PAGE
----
Optimism being our default position, let’s begin with the good news:
Clyde Haberman offers his take on the news.
If doomsday prophesies based on the ancient Mayans’ Long Count calendar prove to be correct, and thus the world comes to an end on Friday, the higher transit fares just approved by the Metropolitan Transportation Authority will not go into effect.
There, don’t you feel better now?
Not only that, but if the world is kaput, Joseph J. Lhota doesn’t have to resign as the authority’s chairman, as he said on Thursday that he would so he could devote his energies to contemplating a race for mayor. He could stay right where he is, basking in praise or dodging arrows.
Of course, things could always go wrong. Maybe the end is not nigh. Many governments have issued statements insisting that it isn’t. Even the Vatican weighed in. Its leading astronomer, the Rev. Jose Funes, said the other day that the doomsday scenarios were “not even worth discussing.”
At the risk of seeming unkind, it must be said that the Vatican is not always the most reliable source when it comes to the rhythms of the cosmos. Remember, it waited 359 years, until 1992, to acknowledge that perhaps Galileo had a point and the church was wrong to have condemned him in 1633 for proving that the Earth moved around the sun.
But the Holy See might have it right this time, in which case the Earth will keep spinning beyond Friday. That’s bad news for New York’s mass-transit riders because there is no other visible way to head off fare increases that the transportation authority’s board voted on Thursday, to take effect in March. You can read here how your wallet will be damaged.
Apparently, most New Yorkers had assumed the worst about the world surviving. Their resignation to higher fares was palpable.
In November, relatively few people turned out for the authority’s public hearings on the proposed increases. It was the same on Thursday, with only 15 or so people seizing an opportunity to tell the board what they thought before it voted. Many were regulars at these meetings, their opinions a given before they even said a word.
Fare raises, everyone knew, were as unstoppable as the Earth’s rotation.
So was Mr. Lhota’s decision to leave the authority a mere 14 months after becoming its chairman. Whoever replaces him – at least provisionally, it might be Fernando Ferrer, the former Bronx borough president and mayoral candidate — would be the fourth chairman in a little over five years. Some might well wonder if this rapid turnover at the top is any way to run a railroad.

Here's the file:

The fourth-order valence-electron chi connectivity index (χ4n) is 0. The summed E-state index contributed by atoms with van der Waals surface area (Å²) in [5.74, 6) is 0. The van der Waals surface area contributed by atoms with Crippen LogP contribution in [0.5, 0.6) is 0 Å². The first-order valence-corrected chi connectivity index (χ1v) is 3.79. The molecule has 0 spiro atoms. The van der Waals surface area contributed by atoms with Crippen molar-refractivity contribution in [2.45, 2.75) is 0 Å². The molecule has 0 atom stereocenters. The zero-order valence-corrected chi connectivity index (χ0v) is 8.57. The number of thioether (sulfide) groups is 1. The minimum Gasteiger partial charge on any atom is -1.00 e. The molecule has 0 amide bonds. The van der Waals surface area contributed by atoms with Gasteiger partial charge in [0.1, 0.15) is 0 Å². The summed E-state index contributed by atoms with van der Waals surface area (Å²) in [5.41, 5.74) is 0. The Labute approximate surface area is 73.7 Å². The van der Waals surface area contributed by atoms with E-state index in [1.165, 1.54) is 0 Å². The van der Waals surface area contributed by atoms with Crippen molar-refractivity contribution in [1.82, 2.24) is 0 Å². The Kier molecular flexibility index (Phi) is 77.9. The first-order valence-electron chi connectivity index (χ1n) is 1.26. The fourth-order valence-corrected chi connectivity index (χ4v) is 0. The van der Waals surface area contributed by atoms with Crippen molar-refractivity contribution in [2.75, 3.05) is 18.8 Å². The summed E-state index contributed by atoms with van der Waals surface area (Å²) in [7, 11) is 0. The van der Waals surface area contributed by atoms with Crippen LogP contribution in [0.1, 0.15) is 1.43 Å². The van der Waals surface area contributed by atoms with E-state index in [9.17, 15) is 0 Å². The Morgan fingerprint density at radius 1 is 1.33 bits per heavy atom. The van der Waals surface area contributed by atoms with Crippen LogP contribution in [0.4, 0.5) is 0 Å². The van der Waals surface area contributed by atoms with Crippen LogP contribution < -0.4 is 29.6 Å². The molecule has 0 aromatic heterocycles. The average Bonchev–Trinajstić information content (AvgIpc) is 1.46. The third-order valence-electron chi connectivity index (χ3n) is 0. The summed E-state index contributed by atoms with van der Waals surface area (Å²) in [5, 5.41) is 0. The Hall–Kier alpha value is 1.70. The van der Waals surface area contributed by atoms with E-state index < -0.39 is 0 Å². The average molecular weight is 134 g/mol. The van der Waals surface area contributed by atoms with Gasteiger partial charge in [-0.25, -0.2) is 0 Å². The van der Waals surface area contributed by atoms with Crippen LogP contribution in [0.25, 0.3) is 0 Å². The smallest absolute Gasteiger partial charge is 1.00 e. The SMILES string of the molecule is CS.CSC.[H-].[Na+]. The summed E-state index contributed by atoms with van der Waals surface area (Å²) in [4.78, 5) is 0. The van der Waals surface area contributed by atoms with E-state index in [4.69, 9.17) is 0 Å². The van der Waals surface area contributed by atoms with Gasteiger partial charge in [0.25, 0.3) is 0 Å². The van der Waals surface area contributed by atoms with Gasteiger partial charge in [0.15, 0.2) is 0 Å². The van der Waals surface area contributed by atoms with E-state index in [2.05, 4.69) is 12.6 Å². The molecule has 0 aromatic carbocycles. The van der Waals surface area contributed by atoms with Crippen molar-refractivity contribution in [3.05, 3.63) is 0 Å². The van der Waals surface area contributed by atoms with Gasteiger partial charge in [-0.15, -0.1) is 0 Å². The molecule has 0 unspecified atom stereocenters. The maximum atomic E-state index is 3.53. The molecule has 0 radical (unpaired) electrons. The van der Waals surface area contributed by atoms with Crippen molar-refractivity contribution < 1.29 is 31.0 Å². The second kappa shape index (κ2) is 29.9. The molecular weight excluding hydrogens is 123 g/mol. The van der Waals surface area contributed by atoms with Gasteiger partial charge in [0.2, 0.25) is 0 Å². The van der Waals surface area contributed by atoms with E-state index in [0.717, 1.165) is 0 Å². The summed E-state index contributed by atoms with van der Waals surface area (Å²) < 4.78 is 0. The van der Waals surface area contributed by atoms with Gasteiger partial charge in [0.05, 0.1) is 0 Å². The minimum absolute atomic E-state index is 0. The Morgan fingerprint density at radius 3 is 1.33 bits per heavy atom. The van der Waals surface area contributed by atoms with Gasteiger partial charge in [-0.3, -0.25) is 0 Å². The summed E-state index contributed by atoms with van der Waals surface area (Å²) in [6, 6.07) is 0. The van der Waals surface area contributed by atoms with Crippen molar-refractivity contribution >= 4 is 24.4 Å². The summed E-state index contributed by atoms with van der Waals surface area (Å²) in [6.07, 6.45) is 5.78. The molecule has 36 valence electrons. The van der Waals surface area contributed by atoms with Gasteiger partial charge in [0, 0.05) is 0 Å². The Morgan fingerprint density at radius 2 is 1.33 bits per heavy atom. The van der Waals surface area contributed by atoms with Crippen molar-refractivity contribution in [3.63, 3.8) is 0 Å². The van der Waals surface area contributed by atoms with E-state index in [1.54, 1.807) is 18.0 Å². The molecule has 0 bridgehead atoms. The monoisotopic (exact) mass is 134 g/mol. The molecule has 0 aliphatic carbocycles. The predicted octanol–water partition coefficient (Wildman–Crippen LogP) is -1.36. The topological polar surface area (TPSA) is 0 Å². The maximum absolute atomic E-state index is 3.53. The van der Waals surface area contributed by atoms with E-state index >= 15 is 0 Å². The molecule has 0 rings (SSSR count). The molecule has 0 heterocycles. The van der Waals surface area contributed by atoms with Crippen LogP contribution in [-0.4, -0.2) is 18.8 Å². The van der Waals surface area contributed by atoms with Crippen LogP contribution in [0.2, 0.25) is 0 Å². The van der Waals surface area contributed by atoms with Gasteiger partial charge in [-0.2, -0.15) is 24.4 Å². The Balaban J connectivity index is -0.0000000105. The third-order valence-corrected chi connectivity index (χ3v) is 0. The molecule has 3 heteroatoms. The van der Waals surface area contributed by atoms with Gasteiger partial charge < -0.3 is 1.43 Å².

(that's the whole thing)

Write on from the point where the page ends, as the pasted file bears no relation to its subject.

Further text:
Despite Mr. Lhota’s insistence that he still has serious thinking to do, it is hard to grasp why he would walk away so soon from such a vital position unless he had pretty much made up his mind to run for mayor.
Received wisdom is that the odds against him are long: He is a Republican in an overwhelmingly Democratic city, he has never held elective office and he is (choose one) admirably forthright or heedlessly abrasive. Then again, these were all characteristics of the two men who have run City Hall for the past 19 years, Michael R. Bloomberg and Rudolph W. Giuliani (a political patron to Mr. Lhota). Who knows? Maybe lightning can strike thrice.
A leading Democratic contender, the City Council speaker Christine C. Quinn, has already taken the possibility of a Lhota candidacy seriously enough to fire a shot across his bow. Her campaign left little doubt on Thursday that it would keep reminding New Yorkers of “the Lhota fare hike” they will soon endure.
But what if Mr. Lhota forgoes a race? Or what if he does run, and fizzles. He himself said there was a good argument against his candidacy. “It concerns me,” he acknowledged on Thursday, “that I’ll be leaving in the middle of what should be a campaign on behalf of the entire M.T.A. system.”
That would be a fine legacy should he fail: to be known as the man who left mass-transit riders in the lurch so that he could embark on a lost cause. Like the world, only this time in T.S. Eliot’s vision, his pursuit of glory would end not with a bang but a whimper.
E-mail Clyde Haberman: [email protected]